Hackers used password spraying to breach Citrix, investigation confirms

The unsophisticated technique gave the intruders access to two corporate drives for a “limited number of days,” Citrix's president says.
(Getty Images)

The hackers who breached corporate VPN service provider Citrix last year used an unsophisticated technique that throws commonly used, weak passwords at a system until one works, the company’s investigators has confirmed.

The “password spraying” ploy allowed the hackers to steal business files from a Citrix network drive along with a drive linked with its consulting practice, Citrix President David Henshall wrote in a blog post last week. The attackers had access to the drives for a “limited number of days,” between October 2018 and March 2019, he said.

Henshall did not say who carried out the hack or what their ultimate objective was. VPN providers could be an enticing target for any set of hackers looking for a foothold in a corporation’s network.

“The cybercriminals also may have accessed the individual virtual drives and company email accounts of a very limited number of compromised users and launched without further exploitation a limited number of internal applications,” Henshall added.


A Citrix spokesperson declined to comment when asked what those “internal applications” were and what they did.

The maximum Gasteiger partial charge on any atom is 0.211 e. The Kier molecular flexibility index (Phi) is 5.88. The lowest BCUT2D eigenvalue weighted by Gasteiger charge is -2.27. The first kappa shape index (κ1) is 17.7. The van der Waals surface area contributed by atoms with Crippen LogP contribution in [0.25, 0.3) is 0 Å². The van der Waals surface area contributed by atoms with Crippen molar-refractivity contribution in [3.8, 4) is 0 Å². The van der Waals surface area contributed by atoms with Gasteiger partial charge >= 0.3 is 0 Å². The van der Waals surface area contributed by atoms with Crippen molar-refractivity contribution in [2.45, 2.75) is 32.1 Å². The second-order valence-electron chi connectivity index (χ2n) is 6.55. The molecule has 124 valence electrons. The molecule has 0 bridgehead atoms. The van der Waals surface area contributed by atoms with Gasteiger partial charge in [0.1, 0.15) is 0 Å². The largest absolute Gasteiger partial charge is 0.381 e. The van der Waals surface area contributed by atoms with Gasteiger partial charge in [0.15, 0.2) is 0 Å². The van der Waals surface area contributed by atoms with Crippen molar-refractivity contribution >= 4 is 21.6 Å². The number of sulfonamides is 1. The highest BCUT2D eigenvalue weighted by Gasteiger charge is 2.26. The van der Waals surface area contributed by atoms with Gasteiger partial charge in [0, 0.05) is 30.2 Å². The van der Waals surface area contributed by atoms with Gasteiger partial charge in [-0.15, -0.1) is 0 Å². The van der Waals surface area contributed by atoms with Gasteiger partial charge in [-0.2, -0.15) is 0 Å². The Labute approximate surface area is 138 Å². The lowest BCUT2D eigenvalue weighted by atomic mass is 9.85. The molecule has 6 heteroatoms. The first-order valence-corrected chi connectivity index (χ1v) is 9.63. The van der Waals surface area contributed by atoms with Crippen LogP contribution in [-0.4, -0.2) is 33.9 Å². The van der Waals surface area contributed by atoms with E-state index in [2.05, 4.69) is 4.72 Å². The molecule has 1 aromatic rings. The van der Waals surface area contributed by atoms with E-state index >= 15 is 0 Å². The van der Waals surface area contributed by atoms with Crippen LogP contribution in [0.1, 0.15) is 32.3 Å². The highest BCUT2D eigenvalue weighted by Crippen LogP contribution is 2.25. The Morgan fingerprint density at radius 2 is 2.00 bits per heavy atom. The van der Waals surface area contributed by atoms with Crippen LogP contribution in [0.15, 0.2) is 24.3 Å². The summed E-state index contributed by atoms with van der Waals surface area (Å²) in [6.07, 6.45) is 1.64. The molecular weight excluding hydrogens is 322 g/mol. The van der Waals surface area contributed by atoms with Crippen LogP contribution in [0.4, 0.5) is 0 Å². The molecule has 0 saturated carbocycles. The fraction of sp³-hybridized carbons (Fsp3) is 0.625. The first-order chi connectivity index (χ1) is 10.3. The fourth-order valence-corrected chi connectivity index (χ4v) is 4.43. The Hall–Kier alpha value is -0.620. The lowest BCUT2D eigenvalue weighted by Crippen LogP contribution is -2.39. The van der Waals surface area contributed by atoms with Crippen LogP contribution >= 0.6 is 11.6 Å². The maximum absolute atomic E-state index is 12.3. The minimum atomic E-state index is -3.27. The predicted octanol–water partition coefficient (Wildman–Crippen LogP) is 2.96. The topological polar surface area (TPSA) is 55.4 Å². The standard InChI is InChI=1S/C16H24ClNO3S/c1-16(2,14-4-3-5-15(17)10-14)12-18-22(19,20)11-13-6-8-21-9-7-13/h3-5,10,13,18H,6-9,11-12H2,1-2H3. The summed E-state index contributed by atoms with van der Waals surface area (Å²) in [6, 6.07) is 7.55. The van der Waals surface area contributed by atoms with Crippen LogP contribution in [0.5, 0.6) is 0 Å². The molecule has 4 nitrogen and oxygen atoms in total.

The Florida-based company, which says it provides its services to more than 400,000 companies worldwide, is still reviewing what documents were accessed by the hackers and is in the process of notifying the “limited number of customers’” who might need to take “additional protective steps,” Henshall said.

In announcing the breach in March, Citrix said that password spraying was the likely, if unconfirmed, technique used by the attackers. But the company has now highlighted what it did to respond. It reset all passwords and shored up how it manages those credentials, is more closely monitoring data that leaves its networks, and has cut out internal access to its data for “non-essential” web services, according to Henshall.

To help with the clean-up, Citrix hired FireEye’s incident response unit, Mandiant, to remediate the breach. The FBI also investigated the breach.

With the investigation behind him, Henshall said he is focused on “fostering a security culture at Citrix that prioritizes prevention and also ensures that we detect and respond effectively to any future incidents.”

Sean Lyngaas

Written by Sean Lyngaas

Sean Lyngaas is CyberScoop’s Senior Reporter covering the Department of Homeland Security and Congress. He was previously a freelance journalist in West Africa, where he covered everything from a presidential election in Ghana to military mutinies in Ivory Coast for The New York Times. Lyngaas’ reporting also has appeared in The Washington Post, The Economist and the BBC, among other outlets. His investigation of cybersecurity issues in the nuclear sector, backed by a grant from the Pulitzer Center on Crisis Reporting, won plaudits from industrial security experts. He was previously a reporter with Federal Computer Week and, before that, with Smart Grid Today. Sean earned a B.A. in public policy from Duke University and an M.A. in International Relations from The Fletcher School of Law and Diplomacy at Tufts University.

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